on many swept wing designs, the fuselage tail isn't far enough back to be a good place for a vertical. Like the side slip panels on very early biplanes, you can get destabilizing effects. Tip fins on swept wings are the logical result. Planks? Then a central fin/rudder can make sense.

    Btw, a flying wing can certainly do aerobatics. No computers needed. The method of yaw control does figure in, you need 3 axis control. But given rudders, drag or conventional, the main concern is the low drag and speed control in a dive. Like a RV-x, you have to watch the downhill speed increase you don't get as much of in a Pitts.

    Flex wing hang gliders cannot perform several aerobatic maneuvers, because they are 2 axis, no rudder control, and don't do inverted flight worth a darn.
     
  16. May 7, 2019 #16

    Hot Wings

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    And what human is going to be able to duplicate a snap roll in a flying wing - with no vertical surface?!
    It's not me.:eek:
     
  17. May 7, 2019 #17

    Doggzilla

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    I was referring to static stability, which damping is part of. Damping is a form of static stability.

    Here is a NACA paper from early swept wing research so you know Im not just making this up. Its definitely a thing.

    https://digital.library.unt.edu/ark:/67531/metadc56333/
     
  18. May 7, 2019 #18

    Doggzilla

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    To clarify, the reason for strakes is for stalls and high angle of attack. As you have pointed out, having more side area ahead of the CG makes it statically unstable, and flying wings have far more side area ahead of the CG if you look at them from the side. This makes them unstable if they stall.

    As long as the flying wing isnt swept very heavily like a B2 it should be possible to put strakes far enough rearward to cancel out this effect.

    In fact, they can even be protruding backward off the fuselage if needed (think like a pair of stingers) because the angle of attack improves during high AoA and they would stick down into the incoming air.
     
  19. May 7, 2019 #19

    Sockmonkey

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    When people say "flying wing" I think of the Horten version with sweep. With sweep and washout they can be made nearly stall-proof as long as the CG is far enough forward. For a Fauvel type some type of belly fin makes sense, but that's best done by having the vertical rudder/s extend below the wing a bit.
     
  20. May 7, 2019 #20

    RPM314

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    I can confirm this anecdotally. I've been refining a series of RC models in the ~170g range that I use for flying in small fields, so they do a lot of low speed turns. The first version was a delta with a dorsal fin at the rear, and pretty sloppy through slow turns, I imagine due to dirty air coming off the root of the wing at high alpha. Next version still had large delta strakes and similar amount of vertical area but all surfaces were ventral, which tracked a turn much better.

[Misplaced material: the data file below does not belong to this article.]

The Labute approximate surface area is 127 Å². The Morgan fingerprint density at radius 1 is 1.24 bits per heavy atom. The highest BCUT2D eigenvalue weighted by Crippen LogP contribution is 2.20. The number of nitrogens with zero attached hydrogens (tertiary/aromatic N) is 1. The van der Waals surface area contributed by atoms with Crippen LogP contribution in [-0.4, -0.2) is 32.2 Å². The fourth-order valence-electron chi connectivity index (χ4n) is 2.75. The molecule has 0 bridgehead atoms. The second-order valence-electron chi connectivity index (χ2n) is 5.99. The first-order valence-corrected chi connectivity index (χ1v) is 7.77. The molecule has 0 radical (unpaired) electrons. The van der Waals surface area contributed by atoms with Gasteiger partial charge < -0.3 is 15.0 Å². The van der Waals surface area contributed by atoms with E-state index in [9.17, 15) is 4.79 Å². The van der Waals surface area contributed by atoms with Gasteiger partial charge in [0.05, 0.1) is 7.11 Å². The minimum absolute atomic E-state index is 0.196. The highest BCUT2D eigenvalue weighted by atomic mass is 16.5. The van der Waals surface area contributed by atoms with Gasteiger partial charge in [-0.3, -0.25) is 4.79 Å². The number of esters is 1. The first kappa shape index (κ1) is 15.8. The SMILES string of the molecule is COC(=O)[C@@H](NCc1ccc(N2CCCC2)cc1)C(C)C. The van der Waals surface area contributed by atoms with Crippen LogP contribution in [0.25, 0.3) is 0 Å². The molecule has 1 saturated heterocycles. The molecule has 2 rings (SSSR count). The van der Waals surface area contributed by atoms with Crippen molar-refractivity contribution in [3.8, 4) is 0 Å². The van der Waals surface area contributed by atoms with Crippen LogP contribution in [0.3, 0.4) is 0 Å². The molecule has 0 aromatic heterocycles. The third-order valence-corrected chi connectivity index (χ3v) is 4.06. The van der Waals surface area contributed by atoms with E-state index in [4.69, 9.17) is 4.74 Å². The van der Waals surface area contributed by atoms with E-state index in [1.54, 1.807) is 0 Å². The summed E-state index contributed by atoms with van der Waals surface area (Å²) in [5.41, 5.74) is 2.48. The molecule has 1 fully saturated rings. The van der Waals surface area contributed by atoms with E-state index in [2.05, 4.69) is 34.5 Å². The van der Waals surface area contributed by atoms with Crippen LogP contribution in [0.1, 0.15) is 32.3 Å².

This is not correct. Static stability is defined as when disturbing the system produces a net force to push it back to where it started. This can be measured while the aircraft is stationary, hence the name. The paper you linked to does this in a wind tunnel with the model fixed, measuring the forces and moments at several positions to characterize the stability derivatives of the model.
    Dynamic stability is defined as when forces are developed as the system oscillates such that energy is removed from the oscillation, which is the case if the damping ratio is positive. Measuring this would require letting the model rotate freely and record its position over time.
    Mathematically (and in a dynamics 101 world where everything is linear and cows are spheres), static stability forces are proportional to displacement from the original position, and dynamic stability forces are proportional to velocity. Graphically, static stability is whether that orange line accelerates back down to 0 when it's pulled away from equilibrium instead of exploding to infinity, and dynamic stability is whether the dashed line bounding the amplitude of the oscillation decays to 0 or explodes to infinity. Note that a system can be statically stable but dynamically unstable, or vice versa.

    [​IMG]

    Are you referring to the side projected area of the wing's airfoil as a vertical surface? I'm not sure if that analysis is the right way to go, since a wing won't generate lateral force if you yaw it in the same manner as a vertical fin. In all the wings I've built and flown they either stall straight ahead an nose down, or drop one wing like any conventional plane.